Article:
Friday, 23 May 2008


Oscar winner Paul Scofield dies aged 86

March 21, 2008 - 2:46PM

British actor Paul Scofield, who won an Oscar for his role in "A Man For All Seasons" and was one of his country's greatest Shakespearean actors, has died at the age of 86, his agent said Thursday.

Scofield died peacefully in a hospital near his home in the county of Sussex in southeast England, where he was being treated for leukaemia.

Considered one of the leading classical actors of a generation that included Richard Burton and Laurence Olivier, he won an Oscar in 1966 for portraying the Roman Catholic statesman Sir Thomas More in the film of Robert Bolt's play.

Scofield made his name on the London stage, playing many of the greatest roles in theatre.
Critics described him as "monumental but reassuring" and as having a voice "rumbling up from an antique crypt".

His last major film was a 1996 screen version of Arthur Miller's play "The Crucible", in which he sported a crop of wavy white hair and starred alongside Daniel Day-Lewis and Winona Ryder.

Judi Dench, a fellow British Oscar winner who appeared with Scofield in the 1989 film of "Henry V", led the tributes to him, saying: "He was a great friend and a great man."

Kenneth Branagh, who directed Scofield in "Henry V", said the acting profession had lost a "colossus" and described his stage work as "electrifying".

"In every medium he graced he was a master... His performance on the film of 'A Man For All Seasons" captures his greatness -- the humour, the humanity, the intelligence, the generosity of spirit, the integrity," he said.

"He made goodness and intellect sexy... He was always his own man. He was an inspiration both personally and professionally. Adored and revered by his colleagues, this greatest of actors was also the humblest and kindest of men."

Scofield turned down a knighthood because he wanted to remain "plain Mister" but he was made a Commander of the British Empire in 1956 after a highly acclaimed appearance in "Hamlet" in Cold War-era Moscow.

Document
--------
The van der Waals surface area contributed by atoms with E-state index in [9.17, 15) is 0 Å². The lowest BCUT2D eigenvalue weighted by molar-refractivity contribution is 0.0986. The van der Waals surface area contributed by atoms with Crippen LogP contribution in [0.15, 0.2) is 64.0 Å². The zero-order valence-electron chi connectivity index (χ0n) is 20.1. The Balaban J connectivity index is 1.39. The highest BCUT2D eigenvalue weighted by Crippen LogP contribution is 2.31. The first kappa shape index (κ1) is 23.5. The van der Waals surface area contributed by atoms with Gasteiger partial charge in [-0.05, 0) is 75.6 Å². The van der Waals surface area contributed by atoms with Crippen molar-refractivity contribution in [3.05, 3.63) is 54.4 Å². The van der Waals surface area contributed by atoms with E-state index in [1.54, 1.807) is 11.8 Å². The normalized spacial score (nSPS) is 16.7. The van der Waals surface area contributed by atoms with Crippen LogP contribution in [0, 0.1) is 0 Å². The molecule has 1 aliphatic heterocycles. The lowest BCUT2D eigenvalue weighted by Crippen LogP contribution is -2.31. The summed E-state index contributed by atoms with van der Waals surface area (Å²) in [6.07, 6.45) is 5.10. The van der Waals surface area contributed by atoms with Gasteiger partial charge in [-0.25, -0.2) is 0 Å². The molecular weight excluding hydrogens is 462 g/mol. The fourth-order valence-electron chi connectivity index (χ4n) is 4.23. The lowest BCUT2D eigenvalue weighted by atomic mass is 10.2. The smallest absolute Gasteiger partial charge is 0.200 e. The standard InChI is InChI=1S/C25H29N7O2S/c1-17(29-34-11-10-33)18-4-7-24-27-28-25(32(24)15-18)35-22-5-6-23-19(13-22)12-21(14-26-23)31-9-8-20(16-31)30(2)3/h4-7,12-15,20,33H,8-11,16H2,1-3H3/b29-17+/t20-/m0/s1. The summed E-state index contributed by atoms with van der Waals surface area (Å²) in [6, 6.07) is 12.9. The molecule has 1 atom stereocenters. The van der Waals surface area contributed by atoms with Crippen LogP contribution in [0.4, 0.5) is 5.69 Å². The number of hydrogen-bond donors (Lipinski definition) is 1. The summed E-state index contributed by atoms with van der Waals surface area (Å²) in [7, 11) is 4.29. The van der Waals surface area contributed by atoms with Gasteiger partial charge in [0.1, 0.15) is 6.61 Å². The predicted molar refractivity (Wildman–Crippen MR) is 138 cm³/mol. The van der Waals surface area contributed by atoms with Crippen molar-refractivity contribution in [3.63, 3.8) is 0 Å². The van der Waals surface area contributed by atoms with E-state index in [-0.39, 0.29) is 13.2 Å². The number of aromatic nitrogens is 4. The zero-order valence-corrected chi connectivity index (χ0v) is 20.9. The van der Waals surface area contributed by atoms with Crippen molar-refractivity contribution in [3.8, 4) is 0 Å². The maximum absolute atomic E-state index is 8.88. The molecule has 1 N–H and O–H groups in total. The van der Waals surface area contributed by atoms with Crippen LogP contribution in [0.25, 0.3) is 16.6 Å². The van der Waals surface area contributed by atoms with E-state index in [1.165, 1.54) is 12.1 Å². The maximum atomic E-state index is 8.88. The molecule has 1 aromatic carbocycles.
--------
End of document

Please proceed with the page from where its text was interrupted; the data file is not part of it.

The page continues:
He once said: "If you want a title, what's wrong with Mister? If you have always been that, then why lose your title?"

David Paul Scofield was born on January 21, 1922, at Hurstpierpoint in Sussex where his father was the village schoolmaster.

He left school aged 17 to begin training as a professional actor and was hardly ever out of work from that day on, appearing in more than a dozen films, including Robert Redford's "Quiz Show" in 1995.

A 2004 poll of actors from the Royal Shakespeare Company (RSC), including Ian McKellen, Ian Richardson, Antony Sher and Corin Redgrave, voted his 1962 King Lear -- a role he also played in a 1971 film -- as the best ever.

Redgrave called him Thursday "the greatest actor I ever worked with".

Scofield married Joy Parker, a fellow actor, in 1943, and they had two children. She survives him.

An intensely private man, Scofield shunned the bright lights of film premieres, preferring instead a quiet life in the English countryside.

He once said: "People always ask me what I do down there, and it seems so silly. I mean, there's everything to do. There are very good walks -- I like to go walking."


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